Rule number one of not bankrupting yourself in Copenhagen is going out to restaurants as little as possible. To that end, here are some of my tips on getting groceries in Denmark:
Netto: They're messy as heck, they don't have many choices, but it's the cheapest food in Copenhagen. Netto's good for the essentials--apples, milk, pasta, cereal, cheap chocolate--but you wouldn't want to do all your grocery shopping there.
Irma: I visited Irma as part of my Survival Danish course during orientation. We were given lists of Danish food words and asked to identify them and write down the prices. Now knowing the prices, I've never actually shopped at Irma; it's quite expensive. But the store is a welcoming environment and they have a lot of organic ("Ã¸kologiske") food.
SuperBrugsen: This is the grocery store I shop at the most, mostly because there is one within walking distance of the hÃ¸jskole. Reasonable prices and a very good selection--here I found parmesan reggiano, premade crepes, canned beans, and brownie mix, among other items. Look for the X-stra brand here (or anywhere else, for that matter) for the cheapest prices on things; I gather that that's the generic brand in Scandinavia.
Kvickly: I've mentioned Kvickly before, so I'll be brief: think Danish Wal-Mart, only ridiculously expensive instead of ridiculously cheap. I don't like the vibe of the place, personally, but they do have a good organic selection and allow you to make all your grocery and non-grocery purchases in one trip.
There's one other major grocery chain, Fakta. There's one in HillerÃ¸d but I haven't had the opportunity to shop there yet. I hear they are inexpensive, though, and they have funny adverts involving Danish generals doing price checks.
Produce vendors are quite common in Copenhagen. They typically sell fruit, a few vegetables, and flowers. Buying from them is generally a fun excursion and you tend to get a good deal as compared with the grocery stores. However, if you want the best stuff it is important to know where to go.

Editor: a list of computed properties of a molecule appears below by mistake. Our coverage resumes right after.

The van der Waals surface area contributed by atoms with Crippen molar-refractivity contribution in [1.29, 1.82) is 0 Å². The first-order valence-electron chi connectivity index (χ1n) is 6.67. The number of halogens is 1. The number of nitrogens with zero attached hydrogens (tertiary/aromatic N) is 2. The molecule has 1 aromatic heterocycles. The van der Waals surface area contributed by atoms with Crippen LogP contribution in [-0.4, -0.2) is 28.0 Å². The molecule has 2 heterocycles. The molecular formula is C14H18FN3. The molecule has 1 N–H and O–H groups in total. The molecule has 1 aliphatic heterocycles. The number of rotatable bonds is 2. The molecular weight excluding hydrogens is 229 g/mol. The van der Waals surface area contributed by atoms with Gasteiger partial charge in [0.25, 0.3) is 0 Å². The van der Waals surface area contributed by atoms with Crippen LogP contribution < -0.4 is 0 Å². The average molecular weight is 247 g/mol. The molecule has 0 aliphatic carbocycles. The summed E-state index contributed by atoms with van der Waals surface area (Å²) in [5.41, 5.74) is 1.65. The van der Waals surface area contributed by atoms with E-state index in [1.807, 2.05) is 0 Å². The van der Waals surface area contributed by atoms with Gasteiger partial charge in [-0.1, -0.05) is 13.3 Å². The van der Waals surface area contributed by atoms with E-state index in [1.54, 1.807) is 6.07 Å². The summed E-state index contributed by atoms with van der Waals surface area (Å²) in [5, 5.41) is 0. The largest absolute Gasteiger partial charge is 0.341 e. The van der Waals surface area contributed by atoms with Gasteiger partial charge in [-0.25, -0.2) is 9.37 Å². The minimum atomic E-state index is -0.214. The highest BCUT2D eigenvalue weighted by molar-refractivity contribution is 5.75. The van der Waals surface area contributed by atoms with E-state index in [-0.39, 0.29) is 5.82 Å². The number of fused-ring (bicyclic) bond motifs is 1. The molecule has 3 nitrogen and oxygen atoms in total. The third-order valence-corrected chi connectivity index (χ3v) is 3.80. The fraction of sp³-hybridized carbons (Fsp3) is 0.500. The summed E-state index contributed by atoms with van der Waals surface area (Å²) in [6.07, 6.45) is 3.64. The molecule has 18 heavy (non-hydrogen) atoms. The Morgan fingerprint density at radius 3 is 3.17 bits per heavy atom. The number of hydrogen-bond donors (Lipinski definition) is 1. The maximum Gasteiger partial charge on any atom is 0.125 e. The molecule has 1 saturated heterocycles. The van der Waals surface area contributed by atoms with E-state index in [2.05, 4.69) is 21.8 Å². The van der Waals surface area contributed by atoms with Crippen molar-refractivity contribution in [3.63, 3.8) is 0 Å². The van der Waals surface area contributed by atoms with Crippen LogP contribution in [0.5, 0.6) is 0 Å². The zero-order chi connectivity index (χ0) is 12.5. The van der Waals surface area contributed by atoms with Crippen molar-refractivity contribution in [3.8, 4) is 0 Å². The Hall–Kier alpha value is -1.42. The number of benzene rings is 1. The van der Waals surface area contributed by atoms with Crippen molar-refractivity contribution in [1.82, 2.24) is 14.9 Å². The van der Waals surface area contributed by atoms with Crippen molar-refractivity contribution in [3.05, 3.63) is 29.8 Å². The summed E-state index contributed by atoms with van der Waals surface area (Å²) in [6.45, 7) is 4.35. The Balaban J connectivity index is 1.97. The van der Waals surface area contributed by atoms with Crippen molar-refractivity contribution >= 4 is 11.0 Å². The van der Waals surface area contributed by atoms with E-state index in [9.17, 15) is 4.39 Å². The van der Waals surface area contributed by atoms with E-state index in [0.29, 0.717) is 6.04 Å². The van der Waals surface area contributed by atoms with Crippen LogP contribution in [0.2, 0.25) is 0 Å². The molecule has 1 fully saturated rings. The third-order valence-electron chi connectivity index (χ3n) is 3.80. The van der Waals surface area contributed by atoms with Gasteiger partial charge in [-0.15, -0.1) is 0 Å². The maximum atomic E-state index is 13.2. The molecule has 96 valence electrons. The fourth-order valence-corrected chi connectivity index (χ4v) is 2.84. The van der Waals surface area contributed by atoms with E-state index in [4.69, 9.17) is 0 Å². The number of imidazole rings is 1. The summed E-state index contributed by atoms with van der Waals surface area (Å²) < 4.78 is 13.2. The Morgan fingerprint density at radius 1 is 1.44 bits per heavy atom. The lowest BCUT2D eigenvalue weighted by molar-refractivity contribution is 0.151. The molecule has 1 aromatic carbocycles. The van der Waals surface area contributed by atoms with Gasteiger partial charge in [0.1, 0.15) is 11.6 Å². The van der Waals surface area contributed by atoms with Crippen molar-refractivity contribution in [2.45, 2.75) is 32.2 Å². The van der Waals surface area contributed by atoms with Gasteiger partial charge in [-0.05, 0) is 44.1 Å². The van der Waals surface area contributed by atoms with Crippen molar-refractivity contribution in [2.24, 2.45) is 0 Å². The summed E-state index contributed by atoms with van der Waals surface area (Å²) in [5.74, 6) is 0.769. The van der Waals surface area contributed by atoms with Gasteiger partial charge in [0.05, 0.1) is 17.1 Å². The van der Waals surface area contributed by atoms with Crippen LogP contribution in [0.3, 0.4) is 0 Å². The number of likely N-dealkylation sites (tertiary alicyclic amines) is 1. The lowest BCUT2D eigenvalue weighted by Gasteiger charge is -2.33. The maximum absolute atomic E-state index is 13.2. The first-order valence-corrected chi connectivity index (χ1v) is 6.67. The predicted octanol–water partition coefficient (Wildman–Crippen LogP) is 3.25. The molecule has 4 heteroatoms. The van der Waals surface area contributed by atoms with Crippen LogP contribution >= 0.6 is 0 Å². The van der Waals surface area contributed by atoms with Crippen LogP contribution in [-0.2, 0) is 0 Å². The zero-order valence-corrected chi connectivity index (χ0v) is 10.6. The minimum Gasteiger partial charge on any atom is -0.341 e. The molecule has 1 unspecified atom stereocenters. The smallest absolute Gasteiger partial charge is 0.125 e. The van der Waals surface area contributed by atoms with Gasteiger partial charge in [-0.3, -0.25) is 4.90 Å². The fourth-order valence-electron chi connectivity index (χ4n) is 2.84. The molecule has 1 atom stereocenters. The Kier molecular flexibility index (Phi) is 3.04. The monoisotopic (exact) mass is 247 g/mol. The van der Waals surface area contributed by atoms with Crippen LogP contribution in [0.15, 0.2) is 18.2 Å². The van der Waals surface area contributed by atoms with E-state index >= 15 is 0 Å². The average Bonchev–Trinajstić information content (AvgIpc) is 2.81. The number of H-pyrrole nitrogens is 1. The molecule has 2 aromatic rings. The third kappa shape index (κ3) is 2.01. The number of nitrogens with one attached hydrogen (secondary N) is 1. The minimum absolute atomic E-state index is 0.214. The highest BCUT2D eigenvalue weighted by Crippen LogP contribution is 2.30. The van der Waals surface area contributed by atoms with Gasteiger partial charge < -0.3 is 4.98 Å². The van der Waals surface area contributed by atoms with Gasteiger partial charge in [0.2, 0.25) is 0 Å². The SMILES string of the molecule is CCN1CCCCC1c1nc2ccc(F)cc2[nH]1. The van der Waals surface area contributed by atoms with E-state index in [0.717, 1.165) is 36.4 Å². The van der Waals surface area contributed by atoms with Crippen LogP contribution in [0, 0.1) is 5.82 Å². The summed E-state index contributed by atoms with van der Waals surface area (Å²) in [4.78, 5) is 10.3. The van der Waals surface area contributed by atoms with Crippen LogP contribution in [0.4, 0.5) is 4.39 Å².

As a rule, vendors tend to be more expensive in central Copenhagen or near train stations. The most expensive fruit vendor I've ever been to is in Gammel Torv on Stroget--lots of tourists go through that area. There is a small, cheap vendor on the walking street behind Slotsarkaderne (the mall in HillerÃ¸d). There I got eight clementines for 20 DKK (I got six for the same amount in Copenhagen). However, she doesn't have that much variety, and unless you're already in HillerÃ¸d it's not a convenient place to shop.
So what's the best place to buy produce in Copenhagen? Israels Plads, about a block north from NÃ¸rreport station. Cheap, much more variety than most grocery stores, and perhaps most importantly you choose and bag your own fruit instead of having the vendor do it for you. (I find they sometimes stick you with older fruit if they know you're not a local.) There's also an impressive flower stand next door, if you want to brighten up a room or impress a girl. :)
- In Denmark, they charge you for grocery bags. Bring your own. Or stuff the bread and milk and fruit in your backpack. Whatever.
- "Stenfri" means seedless in Danish. If you're like me, and think grape seeds taste like ass, this is an important thing to know.
- In Denmark, yogurt is typically sold in bottles. They also sell yogurt "drikker," which is a beverage similar to Yo-J. (Remember Yo-J?) The packaging of regular yogurt and yogurt drink is very similar, so you have to be careful of which you're getting. I mean, I like Yo-J, but it was a bit of a surprise to see pink stuff splashing all over my bowl instead of the comfortable glop I expected. Also on the topic of yogurt: "aktiv kultur" means live culture in Danish. It's only useful knowledge if you happen to be on antibiotics but, well, you never know. :)
- "Udsalg" and "tilbud" mean "sale" and "deal" in Danish, respectively. They may or may not actually denote that a product is cheap.